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20 Ways to Celebrate International Women’s Day in 2020

On the day of, the day after, or forever

Photo courtesy of Luciana Leite

International Women’s Day, celebrated annually on March 8, was founded in 1975 and officially recognized by the UN member states in 1977. While it is first and foremost a celebration of the social, political, economic, and cultural gains made by women around the world, IWD also serves to bring attention to necessary progress and reforms that still need to be made—of which there are many. 

That’s a lot of ground to cover in 24 hours, and the latter half can be both overwhelming and depressing, which is why we’ve bitten off 20 manageable ways for you to celebrate women and IWD on the day of and every day for the foreseeable future.

20 ways to celebrate International Women’s Day

  1. Educate others and be open to starting tough conversations 

It can be hard to have conversations with people whose views conflict with our own, especially in the workplace. For example, if a manager decides not to let a qualified woman employee lead a project because “she might be uncomfortable taking the lead” and then recommends handing the project off to a man with the same skill set, speak up. Gender (or any demographics, really) should not negatively impact advancement and opportunity.

Read more: Where Sexism Hides in the Workplace

  1. Find a way to uplift another woman at work

Maybe Rachel is having a particularly rough day at the office, or Emma is super nervous for a presentation this afternoon. Send your female colleagues a reminder that they are capable and powerful. You’ll make them smile and encourage them to pay it forward.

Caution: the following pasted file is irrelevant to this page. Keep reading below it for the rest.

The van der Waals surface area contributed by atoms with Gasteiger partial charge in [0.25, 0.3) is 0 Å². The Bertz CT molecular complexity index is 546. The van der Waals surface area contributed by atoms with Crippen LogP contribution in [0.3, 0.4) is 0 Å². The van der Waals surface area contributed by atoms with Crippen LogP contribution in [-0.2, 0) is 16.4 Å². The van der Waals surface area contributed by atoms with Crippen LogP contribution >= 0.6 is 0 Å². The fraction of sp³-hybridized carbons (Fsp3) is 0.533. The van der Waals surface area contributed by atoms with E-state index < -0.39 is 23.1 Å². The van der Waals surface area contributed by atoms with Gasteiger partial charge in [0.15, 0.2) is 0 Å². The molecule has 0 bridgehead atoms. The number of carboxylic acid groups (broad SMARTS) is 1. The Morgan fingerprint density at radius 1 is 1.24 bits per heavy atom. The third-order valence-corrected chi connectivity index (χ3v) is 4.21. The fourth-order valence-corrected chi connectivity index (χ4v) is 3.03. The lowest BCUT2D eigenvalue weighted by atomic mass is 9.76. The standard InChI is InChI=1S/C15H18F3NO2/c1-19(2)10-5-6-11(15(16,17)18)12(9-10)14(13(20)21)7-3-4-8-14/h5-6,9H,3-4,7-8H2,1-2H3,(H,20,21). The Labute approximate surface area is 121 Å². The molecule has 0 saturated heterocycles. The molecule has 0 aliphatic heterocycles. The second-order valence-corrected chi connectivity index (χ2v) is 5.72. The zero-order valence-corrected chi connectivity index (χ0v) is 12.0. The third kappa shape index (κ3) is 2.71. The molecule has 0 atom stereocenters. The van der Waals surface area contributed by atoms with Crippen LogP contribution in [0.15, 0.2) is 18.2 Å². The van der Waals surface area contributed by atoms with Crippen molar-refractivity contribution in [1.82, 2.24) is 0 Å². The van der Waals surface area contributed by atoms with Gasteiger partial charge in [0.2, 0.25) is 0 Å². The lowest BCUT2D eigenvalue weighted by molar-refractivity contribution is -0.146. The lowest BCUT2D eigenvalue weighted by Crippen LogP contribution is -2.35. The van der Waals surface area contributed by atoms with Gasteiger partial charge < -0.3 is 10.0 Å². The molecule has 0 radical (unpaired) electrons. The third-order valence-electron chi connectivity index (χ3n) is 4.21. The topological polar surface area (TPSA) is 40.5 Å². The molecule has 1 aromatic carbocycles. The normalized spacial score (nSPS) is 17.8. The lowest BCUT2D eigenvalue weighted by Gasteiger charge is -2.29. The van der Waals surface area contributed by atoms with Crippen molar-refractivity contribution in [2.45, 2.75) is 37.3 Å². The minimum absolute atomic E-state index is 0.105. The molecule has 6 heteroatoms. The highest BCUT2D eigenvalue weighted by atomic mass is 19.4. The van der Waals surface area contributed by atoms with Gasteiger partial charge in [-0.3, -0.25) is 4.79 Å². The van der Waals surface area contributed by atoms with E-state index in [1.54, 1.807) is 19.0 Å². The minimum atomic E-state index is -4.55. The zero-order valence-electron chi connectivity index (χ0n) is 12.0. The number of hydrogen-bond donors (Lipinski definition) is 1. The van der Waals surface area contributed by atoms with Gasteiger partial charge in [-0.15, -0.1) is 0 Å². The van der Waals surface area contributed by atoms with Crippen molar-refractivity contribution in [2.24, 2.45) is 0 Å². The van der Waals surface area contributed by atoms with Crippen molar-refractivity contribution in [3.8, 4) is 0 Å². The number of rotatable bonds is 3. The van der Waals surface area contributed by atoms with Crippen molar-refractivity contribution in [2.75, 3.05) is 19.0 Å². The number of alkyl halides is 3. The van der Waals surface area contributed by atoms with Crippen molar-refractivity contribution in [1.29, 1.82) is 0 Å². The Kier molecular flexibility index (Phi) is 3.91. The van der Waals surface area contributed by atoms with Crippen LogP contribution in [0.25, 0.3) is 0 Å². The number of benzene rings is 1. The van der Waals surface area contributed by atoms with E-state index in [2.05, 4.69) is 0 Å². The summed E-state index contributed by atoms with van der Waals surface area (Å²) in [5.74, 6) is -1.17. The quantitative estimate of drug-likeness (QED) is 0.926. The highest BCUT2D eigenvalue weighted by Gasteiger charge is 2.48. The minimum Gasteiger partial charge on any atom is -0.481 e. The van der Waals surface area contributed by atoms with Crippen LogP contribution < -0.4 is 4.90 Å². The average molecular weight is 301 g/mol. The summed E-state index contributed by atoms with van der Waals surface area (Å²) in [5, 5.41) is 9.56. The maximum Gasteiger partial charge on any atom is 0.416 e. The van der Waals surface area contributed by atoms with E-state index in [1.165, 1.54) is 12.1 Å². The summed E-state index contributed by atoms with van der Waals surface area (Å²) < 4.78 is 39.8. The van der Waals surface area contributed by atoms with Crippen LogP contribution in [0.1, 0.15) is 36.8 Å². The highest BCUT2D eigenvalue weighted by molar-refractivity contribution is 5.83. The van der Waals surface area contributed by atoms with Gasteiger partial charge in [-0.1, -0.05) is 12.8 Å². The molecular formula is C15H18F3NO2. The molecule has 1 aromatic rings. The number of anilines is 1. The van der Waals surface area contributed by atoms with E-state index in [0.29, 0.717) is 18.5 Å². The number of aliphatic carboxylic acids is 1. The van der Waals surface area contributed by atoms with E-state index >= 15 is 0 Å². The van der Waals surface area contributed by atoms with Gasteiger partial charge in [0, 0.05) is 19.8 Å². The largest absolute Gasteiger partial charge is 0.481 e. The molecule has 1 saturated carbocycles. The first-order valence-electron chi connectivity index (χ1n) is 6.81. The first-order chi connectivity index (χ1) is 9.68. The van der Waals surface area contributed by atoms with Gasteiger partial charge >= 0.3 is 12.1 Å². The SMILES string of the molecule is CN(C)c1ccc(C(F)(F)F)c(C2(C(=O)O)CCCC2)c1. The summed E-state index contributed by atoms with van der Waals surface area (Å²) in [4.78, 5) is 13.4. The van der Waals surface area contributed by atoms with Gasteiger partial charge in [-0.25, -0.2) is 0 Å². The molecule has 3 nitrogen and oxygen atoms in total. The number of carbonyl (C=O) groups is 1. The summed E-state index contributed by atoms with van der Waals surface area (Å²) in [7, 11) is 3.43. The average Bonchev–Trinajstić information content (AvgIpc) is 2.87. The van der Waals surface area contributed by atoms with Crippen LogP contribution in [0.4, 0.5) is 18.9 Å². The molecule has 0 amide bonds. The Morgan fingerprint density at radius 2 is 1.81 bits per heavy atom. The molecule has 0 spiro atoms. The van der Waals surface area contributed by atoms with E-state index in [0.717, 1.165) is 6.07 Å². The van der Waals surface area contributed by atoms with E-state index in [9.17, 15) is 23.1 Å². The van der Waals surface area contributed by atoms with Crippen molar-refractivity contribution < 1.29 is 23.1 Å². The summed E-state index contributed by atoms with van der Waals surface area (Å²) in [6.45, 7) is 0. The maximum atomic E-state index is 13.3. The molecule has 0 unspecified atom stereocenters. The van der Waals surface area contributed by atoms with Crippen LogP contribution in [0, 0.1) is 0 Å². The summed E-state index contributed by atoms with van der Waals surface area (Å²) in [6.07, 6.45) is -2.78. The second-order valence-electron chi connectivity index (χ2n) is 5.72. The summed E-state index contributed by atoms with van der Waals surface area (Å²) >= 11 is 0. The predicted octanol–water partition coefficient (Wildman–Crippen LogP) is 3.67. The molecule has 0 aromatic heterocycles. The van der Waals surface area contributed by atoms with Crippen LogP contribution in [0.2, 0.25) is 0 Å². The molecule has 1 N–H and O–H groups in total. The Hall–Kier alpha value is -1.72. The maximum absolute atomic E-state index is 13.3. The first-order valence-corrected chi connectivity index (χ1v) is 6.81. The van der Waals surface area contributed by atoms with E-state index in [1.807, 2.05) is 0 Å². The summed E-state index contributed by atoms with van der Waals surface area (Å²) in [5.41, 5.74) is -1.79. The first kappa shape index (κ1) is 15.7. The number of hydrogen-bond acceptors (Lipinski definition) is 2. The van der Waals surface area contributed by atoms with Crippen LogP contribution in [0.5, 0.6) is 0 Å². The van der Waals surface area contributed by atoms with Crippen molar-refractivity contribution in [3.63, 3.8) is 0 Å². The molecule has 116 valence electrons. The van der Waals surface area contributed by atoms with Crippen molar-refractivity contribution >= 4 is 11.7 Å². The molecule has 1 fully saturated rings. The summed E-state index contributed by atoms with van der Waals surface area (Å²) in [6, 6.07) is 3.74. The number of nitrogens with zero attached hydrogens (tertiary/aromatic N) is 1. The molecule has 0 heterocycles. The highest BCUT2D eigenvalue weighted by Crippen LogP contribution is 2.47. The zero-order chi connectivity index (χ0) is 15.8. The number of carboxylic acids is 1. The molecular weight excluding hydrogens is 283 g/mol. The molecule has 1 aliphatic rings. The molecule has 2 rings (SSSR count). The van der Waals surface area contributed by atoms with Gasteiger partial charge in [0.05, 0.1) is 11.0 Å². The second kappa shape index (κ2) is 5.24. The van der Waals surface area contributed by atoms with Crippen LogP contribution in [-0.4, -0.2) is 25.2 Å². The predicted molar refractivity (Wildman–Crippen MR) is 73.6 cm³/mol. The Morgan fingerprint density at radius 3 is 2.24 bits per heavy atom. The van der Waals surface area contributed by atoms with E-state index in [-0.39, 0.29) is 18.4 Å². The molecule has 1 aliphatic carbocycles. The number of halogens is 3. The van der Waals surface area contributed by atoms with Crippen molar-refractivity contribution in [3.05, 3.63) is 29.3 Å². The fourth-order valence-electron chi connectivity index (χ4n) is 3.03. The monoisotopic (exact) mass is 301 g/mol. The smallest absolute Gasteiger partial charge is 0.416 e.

1. Donate to an organization that supports women—especially women in need

You can find organizations that support pretty much any and every woman-related cause you value. Some meaningful ones are School Girls Unite (addresses barriers and stigmas to educating women around the world), Women For Women International (supports women who are survivors of war), the Women’s Global Empowerment Fund (creates economic, social, and political programs to reduce gender inequality), and Lily Pad Haven (provides transitional housing to victims of human trafficking). Brownie points for encouraging other women to do the same! 

  1. Take a few minutes to acknowledge the awesome women in your life 

Your best friend, mother, aunt, and cousin deserve to know how they impact your life. Send them a heartfelt text, a bouquet of flowers, or a care package to show them your appreciation. Without women to raise us and support us, who knows where we’d be?

  1.  Listen to a women-led podcast

Awesome women entrepreneurs, activists, feminists, and execs use podcasts to give other women tips on life, love, and ambitions. They’re super entertaining, filled with witty repartee, and can spice up your commute to work or desk lunch break. Here are a few of our favorites: